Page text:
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Subject: Lawrence Welk/Sea Cruise parody

Written By: SanDiego on 06/27/08 at 8:57 pm

Newby here with a question. Hopefully somebody has heard this before. I lived in the (WLS) Chicago area back in the early to mid 60's and used to listen to a parody of a song called Sea Cruise. The parody went something like this....buoy bells and foghorn in the background, fading louder was the Lawrence Welk accordian music of his theme song and an obvious bubble machine, a sounds alike Welk doing his aone, anna two anna.....fading away to the beginnings of the newly popular song, Sea Cruise, getting louder and louder until full volume. The normal Sea Cruise song would play and towards the end fade away and again we heard the faint sounds of the Welk accordian coming back louder and louder. Eventually the bubble machine ran out of control and we could hear Welk yelling "Stop the bubble machine" over and over again until that faded away to hear fog horns and bells again. End of song. If anyone out there has heard of this I would like to find a copy of it.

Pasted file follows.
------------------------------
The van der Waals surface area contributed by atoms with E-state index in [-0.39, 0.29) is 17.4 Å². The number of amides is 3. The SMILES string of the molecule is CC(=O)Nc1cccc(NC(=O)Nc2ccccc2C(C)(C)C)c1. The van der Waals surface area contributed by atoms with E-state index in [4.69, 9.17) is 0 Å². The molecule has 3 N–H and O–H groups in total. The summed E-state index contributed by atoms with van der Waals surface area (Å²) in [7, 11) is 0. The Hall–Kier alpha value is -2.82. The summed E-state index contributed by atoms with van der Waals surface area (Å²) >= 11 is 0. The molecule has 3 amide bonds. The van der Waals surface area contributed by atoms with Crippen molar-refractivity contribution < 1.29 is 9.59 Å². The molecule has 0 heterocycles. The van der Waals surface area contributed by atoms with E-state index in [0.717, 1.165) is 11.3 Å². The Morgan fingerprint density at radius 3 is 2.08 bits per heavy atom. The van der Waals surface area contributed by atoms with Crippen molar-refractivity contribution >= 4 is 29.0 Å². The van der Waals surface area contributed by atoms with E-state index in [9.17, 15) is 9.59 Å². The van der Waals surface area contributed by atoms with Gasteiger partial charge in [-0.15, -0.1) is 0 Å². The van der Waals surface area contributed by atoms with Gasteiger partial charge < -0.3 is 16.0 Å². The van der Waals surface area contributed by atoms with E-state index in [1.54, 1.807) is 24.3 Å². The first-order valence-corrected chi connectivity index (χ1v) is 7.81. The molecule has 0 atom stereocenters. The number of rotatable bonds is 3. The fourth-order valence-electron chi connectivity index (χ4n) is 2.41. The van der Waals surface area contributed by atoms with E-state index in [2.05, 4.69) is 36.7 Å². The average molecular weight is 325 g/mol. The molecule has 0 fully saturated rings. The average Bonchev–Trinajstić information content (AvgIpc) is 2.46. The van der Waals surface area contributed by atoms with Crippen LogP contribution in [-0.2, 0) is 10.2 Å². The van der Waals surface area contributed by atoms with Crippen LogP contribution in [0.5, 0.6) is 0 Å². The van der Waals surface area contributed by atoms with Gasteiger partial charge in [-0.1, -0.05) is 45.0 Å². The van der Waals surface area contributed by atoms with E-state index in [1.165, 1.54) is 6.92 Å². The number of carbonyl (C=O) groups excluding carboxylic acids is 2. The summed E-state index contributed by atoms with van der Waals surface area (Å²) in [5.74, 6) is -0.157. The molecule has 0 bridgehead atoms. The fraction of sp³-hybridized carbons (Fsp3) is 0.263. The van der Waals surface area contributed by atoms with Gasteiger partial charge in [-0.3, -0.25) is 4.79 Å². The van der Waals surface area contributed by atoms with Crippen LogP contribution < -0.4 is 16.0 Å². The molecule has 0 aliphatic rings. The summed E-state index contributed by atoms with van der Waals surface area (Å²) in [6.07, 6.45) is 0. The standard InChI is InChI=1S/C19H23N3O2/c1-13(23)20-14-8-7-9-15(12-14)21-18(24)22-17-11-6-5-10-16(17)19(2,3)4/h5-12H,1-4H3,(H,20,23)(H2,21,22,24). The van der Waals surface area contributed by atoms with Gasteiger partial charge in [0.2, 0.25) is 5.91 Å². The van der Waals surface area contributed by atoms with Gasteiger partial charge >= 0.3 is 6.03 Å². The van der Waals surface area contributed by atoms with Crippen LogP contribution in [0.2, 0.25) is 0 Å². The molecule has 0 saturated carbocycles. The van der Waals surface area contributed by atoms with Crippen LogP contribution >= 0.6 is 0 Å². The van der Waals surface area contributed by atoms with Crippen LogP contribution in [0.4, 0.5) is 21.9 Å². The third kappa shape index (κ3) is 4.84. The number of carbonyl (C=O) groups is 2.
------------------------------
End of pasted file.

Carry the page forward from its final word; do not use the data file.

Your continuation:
Subject: Re: Lawrence Welk/Sea Cruise parody

Written By: saver on 07/05/08 at 3:20 pm

You have most of it was Stan Freberg who did the parody of it and maybe you can locate it by looking up Stans hits or checking in with the Dr. Demento site online, who played it a lot and it's called 'Wun'erful, Wun'erful'.   

Freberg's musical parodies were a byproduct of his collaborations with Billy May and his Capitol Records producer Ken Nelson. With his 1957 spoof of TV "champagne music" master Lawrence Welk, "Wun'erful! Wun'erful!", Freberg had a true parody partner with May, a veteran big band musician and jazz arranger. To replicate Welk's syrupy sound, May and some of Hollywood's finest studio musicians and vocalists worked to clone Welk's musical mediocrity, right down to bad notes and timing mistakes. Billy Liebert, a first-rate accordionist, copied Welk's accordion playing. Welk denied he had ever said "Wunnerful, Wunnerful!", yet it became the title of Welk's autobiography (Prentice Hall, 1971).

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